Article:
NPS = % Promoters – % Detractors
NPS is the difference between the promoters and detractors. It tells you how far you still have to go in terms of meeting customer satisfaction and reducing attrition.
Why You Should Measure NPS
The biggest advantage of NPS is its simplicity for both businesses and customers. If you have a better NPS score than that of your competitors, you have the edge in your product niche. NPS can help you set progressive customer satisfaction goals so that you can improve your product or workflows consistently over a period of time. This can be critical in the pandemic stricken market of today where new customers are harder to come by and the focus has clearly shifted to customer retention.
NPS can help you with developing new products based on direct customer feedback. Regularly assessing NPS is a great way to get insights into what customers really want, especially early in the customer lifecycle.
Your NPS score can help you predict and manage customer churn proactively. Rather than scrambling at the last minute to retain an unhappy customer, NPS can give you a heads-up on the customers that are most likely to leave in the foreseeable future.
How to Improve NPS
The NPS calculation does not take Passives into account. This is because they are less likely to turn into promoters than detractors. To convert detractors, you will need to progressively optimize the customer journey, from the initial phase of product discovery to on-boarding. Leverage user analytics and social media to identify key customer pain points and implement an iterative improvement plan.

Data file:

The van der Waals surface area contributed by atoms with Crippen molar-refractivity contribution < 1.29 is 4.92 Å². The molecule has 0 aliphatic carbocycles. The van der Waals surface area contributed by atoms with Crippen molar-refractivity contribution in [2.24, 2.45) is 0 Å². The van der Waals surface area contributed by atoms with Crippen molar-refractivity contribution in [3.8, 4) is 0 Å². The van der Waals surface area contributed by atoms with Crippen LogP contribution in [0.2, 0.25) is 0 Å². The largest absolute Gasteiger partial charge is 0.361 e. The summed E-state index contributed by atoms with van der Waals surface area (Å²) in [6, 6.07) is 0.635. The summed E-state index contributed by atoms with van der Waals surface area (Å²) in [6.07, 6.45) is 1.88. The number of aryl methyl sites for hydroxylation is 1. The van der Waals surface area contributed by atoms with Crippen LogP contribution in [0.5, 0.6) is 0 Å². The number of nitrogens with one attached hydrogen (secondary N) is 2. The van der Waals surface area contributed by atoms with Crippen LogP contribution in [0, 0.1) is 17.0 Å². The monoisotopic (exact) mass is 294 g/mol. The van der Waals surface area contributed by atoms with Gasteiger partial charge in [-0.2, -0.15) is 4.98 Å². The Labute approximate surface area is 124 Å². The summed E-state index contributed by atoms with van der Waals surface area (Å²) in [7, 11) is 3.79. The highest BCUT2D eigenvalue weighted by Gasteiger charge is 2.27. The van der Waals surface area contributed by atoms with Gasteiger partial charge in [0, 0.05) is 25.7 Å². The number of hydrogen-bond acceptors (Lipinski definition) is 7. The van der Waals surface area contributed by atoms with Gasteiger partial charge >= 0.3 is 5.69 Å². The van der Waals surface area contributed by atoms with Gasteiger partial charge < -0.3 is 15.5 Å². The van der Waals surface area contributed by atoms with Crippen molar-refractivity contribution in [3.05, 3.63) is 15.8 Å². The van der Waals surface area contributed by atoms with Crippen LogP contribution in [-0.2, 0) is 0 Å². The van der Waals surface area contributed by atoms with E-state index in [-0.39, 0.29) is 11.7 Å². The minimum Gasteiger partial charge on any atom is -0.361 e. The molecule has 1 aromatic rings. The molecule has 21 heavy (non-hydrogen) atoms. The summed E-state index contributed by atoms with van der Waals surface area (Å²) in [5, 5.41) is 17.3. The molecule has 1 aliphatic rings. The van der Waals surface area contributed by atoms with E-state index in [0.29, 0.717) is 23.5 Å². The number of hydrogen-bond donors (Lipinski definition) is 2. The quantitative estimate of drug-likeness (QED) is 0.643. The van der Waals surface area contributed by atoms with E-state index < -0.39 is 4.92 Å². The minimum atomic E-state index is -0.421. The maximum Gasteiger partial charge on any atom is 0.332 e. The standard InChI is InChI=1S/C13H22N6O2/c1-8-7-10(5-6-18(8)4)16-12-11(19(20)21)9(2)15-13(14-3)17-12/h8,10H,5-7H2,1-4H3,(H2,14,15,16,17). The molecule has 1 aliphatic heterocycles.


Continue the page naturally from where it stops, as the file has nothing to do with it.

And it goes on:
Shortcomings of NPS
Some experts contend that the NPS model is too simplistic as it does not always measure customer experience across the buyer journey. It is too focused on customer loyalty to give brands a holistic view of customer experience. Relying too much on NPS can give brands a false impression that they are doing well with regard to customer satisfaction. A better alternative is to combine the insights you get from NPS with other modes of measuring customer satisfaction such as C-Sat and Customer Effort Score (CES)
Secondly, NPS is highly niche-specific. For example, if you are a retailer of premium wristwatches, your NPS score could be much higher than a brand selling handmade chocolates. You would have to compare yourself to a competitor selling the same product as you to be able to accurately assess if you are doing better or worse.
Great customer service is at the heart of generating a good NPS score. What matters most is how you use the feedback provided by customers to improve your product. That can be a challenge if you are just starting out in business or do not have in-house data analytics expertise. Helplama is an experienced customer support outsourcing company that can help small businesses get clear on their top priorities with the help of survey data
Our team of customer support agents can help you deliver on your brand promise while keeping a firm grip on operating costs. Contact us today for more information!